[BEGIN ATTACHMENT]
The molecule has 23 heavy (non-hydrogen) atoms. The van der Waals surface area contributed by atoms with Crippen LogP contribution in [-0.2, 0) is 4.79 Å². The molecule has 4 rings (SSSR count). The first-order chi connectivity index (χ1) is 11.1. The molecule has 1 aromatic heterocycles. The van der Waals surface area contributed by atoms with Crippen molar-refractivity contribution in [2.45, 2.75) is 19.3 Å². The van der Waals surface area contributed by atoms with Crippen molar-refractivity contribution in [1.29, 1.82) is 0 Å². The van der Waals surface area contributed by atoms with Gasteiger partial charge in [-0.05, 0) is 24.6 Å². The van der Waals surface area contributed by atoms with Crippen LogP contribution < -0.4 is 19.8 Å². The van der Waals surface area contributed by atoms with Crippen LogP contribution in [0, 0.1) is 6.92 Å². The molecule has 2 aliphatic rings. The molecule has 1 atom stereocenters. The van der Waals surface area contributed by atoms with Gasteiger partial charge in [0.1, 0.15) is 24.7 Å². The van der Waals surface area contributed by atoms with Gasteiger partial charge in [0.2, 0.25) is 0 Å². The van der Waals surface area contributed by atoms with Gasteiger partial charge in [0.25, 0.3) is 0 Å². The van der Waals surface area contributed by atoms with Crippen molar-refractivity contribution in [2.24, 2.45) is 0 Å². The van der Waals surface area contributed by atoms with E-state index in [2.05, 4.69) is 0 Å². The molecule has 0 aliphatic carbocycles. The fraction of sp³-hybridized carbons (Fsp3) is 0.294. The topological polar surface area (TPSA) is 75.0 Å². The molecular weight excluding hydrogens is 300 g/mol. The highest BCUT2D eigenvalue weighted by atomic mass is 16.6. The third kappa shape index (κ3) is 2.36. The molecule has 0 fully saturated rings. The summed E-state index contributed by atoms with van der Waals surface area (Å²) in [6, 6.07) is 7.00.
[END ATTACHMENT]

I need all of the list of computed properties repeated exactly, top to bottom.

The molecule has 23 heavy (non-hydrogen) atoms. The van der Waals surface area contributed by atoms with Crippen LogP contribution in [-0.2, 0) is 4.79 Å². The molecule has 4 rings (SSSR count). The first-order chi connectivity index (χ1) is 11.1. The molecule has 1 aromatic heterocycles. The van der Waals surface area contributed by atoms with Crippen molar-refractivity contribution in [2.45, 2.75) is 19.3 Å². The van der Waals surface area contributed by atoms with Crippen molar-refractivity contribution in [1.29, 1.82) is 0 Å². The van der Waals surface area contributed by atoms with Gasteiger partial charge in [-0.05, 0) is 24.6 Å². The van der Waals surface area contributed by atoms with Crippen LogP contribution < -0.4 is 19.8 Å². The van der Waals surface area contributed by atoms with Crippen LogP contribution in [0, 0.1) is 6.92 Å². The molecule has 2 aliphatic rings. The molecule has 1 atom stereocenters. The van der Waals surface area contributed by atoms with Gasteiger partial charge in [0.1, 0.15) is 24.7 Å². The van der Waals surface area contributed by atoms with Gasteiger partial charge in [0.2, 0.25) is 0 Å². The van der Waals surface area contributed by atoms with Gasteiger partial charge in [0.25, 0.3) is 0 Å². The van der Waals surface area contributed by atoms with Crippen molar-refractivity contribution in [2.24, 2.45) is 0 Å². The van der Waals surface area contributed by atoms with E-state index in [2.05, 4.69) is 0 Å². The molecule has 0 aliphatic carbocycles. The fraction of sp³-hybridized carbons (Fsp3) is 0.294. The topological polar surface area (TPSA) is 75.0 Å². The molecular weight excluding hydrogens is 300 g/mol. The highest BCUT2D eigenvalue weighted by atomic mass is 16.6. The third kappa shape index (κ3) is 2.36. The molecule has 0 fully saturated rings. The summed E-state index contributed by atoms with van der Waals surface area (Å²) in [6, 6.07) is 7.00.